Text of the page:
The great thing about resolutions is that the benefits don’t end when the year does. So when you add these 3 PowerPoint tips to your resolutions list, the benefits will last a lifetime! Read on, take notes, and start the year off with some new PowerPoint skills!
Presentation Resolution #1: Make slide headlines work harder
Slide headlines are underappreciated. Too often, they are relegated to utilitarian titles and then completely forgotten. Or they are so filled with ideas that they act more like short paragraphs than actual titles.
Either way, the result is the same: your headline isn’t doing much work.
So this year, you should resolve to add some storytelling techniques to your toolbox. With presentation storytelling, you’ll have a simple, repeatable, and effective tool for writing more engaging and effective headlines in any PowerPoint presentation.
The easiest way to do this is to shift the focus of your headlines from features to benefits.
A feature is dry and generic. “50W motor.” It tells you the “what,” but not the “why.”
A benefit is descriptive and unique. “Faster cleaning.” But more importantly, a benefit tells the audience what will change as a result of choosing your brand.
So, for example, instead of writing a headline like “Product Overview,” you could say “How you’ll save 15 minutes every day.”
Now, instead of simply telling your audience what they are seeing, you’re telling them how their life will improve as a result. Not only are you speaking more to their needs, you’re telling a story at the same time.
Presentation Resolution #2: Add variety with visual pacing
We often see brands that find a template or slide design, and then use that same layout for every single slide in a presentation. And it makes sense; most people in marketing have had “brand consistency” shouted at them for their entire careers, so why not prioritize it?
But while consistency is important, like anything in life, too much of a good thing can be bad.
The way to add visual interest in presentations (particularly longer ones) isn’t to mix it up and make every slide unique. Instead, the best approach is to choose a few key slides that repeat throughout the presentation, and then switch up the design on those.
For example, a simple way would be to design a handful of templates – title, dividers, text-based, image-based, etc – and then alternate those throughout the presentation.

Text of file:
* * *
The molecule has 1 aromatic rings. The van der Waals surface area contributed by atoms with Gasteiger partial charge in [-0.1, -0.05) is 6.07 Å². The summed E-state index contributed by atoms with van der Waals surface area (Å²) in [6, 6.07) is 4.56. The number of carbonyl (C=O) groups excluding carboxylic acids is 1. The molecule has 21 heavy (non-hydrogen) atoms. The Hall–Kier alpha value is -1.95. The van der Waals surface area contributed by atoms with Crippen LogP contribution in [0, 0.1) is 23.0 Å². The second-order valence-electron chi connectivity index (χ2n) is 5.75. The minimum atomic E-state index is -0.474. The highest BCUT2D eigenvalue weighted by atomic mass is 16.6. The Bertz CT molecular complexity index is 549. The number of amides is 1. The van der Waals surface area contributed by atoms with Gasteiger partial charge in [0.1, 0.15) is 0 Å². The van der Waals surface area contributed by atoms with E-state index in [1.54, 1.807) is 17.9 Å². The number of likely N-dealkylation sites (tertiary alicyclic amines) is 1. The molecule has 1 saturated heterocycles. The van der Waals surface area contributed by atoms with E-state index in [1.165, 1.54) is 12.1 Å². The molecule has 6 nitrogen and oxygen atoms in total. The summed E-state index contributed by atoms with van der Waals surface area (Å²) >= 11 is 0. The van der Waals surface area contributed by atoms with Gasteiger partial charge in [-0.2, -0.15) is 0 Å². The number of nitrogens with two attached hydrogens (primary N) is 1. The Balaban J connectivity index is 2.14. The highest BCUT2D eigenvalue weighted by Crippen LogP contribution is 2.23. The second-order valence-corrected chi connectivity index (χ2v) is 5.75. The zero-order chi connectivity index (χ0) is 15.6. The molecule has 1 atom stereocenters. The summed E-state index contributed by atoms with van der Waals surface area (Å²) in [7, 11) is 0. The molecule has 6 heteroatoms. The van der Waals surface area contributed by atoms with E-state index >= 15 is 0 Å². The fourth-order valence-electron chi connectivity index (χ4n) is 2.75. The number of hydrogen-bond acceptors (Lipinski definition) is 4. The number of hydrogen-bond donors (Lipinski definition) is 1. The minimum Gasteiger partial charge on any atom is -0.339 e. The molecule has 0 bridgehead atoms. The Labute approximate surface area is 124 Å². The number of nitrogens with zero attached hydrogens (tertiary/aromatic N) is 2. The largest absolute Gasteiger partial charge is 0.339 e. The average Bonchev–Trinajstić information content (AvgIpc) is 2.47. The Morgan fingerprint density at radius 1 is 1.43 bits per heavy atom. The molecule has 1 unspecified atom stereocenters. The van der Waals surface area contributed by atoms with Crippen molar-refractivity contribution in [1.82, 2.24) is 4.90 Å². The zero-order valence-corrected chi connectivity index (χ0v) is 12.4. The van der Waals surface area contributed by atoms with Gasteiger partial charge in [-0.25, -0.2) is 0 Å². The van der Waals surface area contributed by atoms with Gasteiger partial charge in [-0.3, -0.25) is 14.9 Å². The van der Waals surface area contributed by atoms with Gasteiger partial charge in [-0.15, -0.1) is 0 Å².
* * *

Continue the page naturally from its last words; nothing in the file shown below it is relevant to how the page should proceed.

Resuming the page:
A key point in that example is that the types of slides you design follow the content you are using. So for text-heavy slides, you have a design that is intended to emphasize text. Same goes for images.
Visual appeal isn’t about adding a lot – it’s about adding just the right amount of variety to keep people’s attention, but not distract them from your content.
Presentation Resolution #3: Start swapping your bullet points for shapes
Let’s just get one thing out of the way. Bullet points are great. They are simple, clear, and serve a very practical purpose. That’s why everyone uses them!
But the problem with bullet points is that everyone uses them. They are so ubiquitous that they often blend into the background, disappear next to other images, or simply don’t add any visual appeal to a slide (which, remember, is first and foremost a visual format).
You can start adding more visual elements to your presentation by switching from standard bullets to almost any of PowerPoint’s built-in library of shapes, like arrow, circles, donuts, and lozenges. Here’s a little about what makes each effective, and when to use them:
Arrows are simple but highly effective. That’s because they come pre-loaded with lots of visual information. They can be used to highlight a key idea, indicate flow in a process, or show the direction of a trend without saying a word. That’s highly useful on dense, information-heavy slides.
Circles, semicircles and ellipses are great for creating buckets or containers to separate information.
Donuts are a common type of graph, but as a shape they can be used to quickly convey that a process is continuous or iterative.
Lozenges are excellent for highlighting a specific piece of text. For example, you can use one to call out an overarching takeaway message for a slide or section of a presentation. And in general, we find that the lozenge is a strong default shape when you need a way to make a message “pop” visually.
In addition to these individual shapes, you can also think about ways to combine shapes on a slide to add greater effect or more specificity. For example, combining a donut and an arrow is a way to guide the audience through your process.
Presentation Resolutions Checklist
Make slide headlines work harder
Add variety with visual pacing
Start swapping your bullet points for shapes
With a little practice, these three PowerPoint techniques will become a standard part of your presentation design practice. Be sure to let us know how they worked for you!